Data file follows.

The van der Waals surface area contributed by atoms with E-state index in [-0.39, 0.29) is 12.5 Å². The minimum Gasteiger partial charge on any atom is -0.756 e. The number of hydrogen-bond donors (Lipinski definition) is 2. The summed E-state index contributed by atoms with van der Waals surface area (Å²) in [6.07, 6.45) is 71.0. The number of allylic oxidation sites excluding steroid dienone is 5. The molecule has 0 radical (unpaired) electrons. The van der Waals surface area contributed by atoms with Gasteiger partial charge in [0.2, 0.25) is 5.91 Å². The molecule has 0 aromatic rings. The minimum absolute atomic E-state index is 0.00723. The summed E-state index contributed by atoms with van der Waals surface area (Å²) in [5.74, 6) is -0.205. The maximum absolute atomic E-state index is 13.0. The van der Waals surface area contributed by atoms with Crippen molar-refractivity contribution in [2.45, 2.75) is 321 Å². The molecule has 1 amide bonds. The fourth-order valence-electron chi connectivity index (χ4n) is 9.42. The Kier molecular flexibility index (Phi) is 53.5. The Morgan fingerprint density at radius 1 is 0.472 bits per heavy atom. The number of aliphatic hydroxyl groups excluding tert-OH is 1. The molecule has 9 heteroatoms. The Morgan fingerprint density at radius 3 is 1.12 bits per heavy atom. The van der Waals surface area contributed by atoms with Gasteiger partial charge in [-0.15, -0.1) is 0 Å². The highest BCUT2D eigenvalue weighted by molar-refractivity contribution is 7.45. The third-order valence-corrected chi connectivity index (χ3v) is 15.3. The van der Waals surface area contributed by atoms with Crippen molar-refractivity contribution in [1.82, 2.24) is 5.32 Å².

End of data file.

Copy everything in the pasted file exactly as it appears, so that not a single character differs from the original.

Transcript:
The van der Waals surface area contributed by atoms with E-state index in [-0.39, 0.29) is 12.5 Å². The minimum Gasteiger partial charge on any atom is -0.756 e. The number of hydrogen-bond donors (Lipinski definition) is 2. The summed E-state index contributed by atoms with van der Waals surface area (Å²) in [6.07, 6.45) is 71.0. The number of allylic oxidation sites excluding steroid dienone is 5. The molecule has 0 radical (unpaired) electrons. The van der Waals surface area contributed by atoms with Gasteiger partial charge in [0.2, 0.25) is 5.91 Å². The molecule has 0 aromatic rings. The minimum absolute atomic E-state index is 0.00723. The summed E-state index contributed by atoms with van der Waals surface area (Å²) in [5.74, 6) is -0.205. The maximum absolute atomic E-state index is 13.0. The van der Waals surface area contributed by atoms with Crippen molar-refractivity contribution in [2.45, 2.75) is 321 Å². The molecule has 1 amide bonds. The fourth-order valence-electron chi connectivity index (χ4n) is 9.42. The Kier molecular flexibility index (Phi) is 53.5. The Morgan fingerprint density at radius 1 is 0.472 bits per heavy atom. The number of aliphatic hydroxyl groups excluding tert-OH is 1. The molecule has 9 heteroatoms. The Morgan fingerprint density at radius 3 is 1.12 bits per heavy atom. The van der Waals surface area contributed by atoms with Gasteiger partial charge in [-0.15, -0.1) is 0 Å². The highest BCUT2D eigenvalue weighted by molar-refractivity contribution is 7.45. The third-order valence-corrected chi connectivity index (χ3v) is 15.3. The van der Waals surface area contributed by atoms with Crippen molar-refractivity contribution in [1.82, 2.24) is 5.32 Å².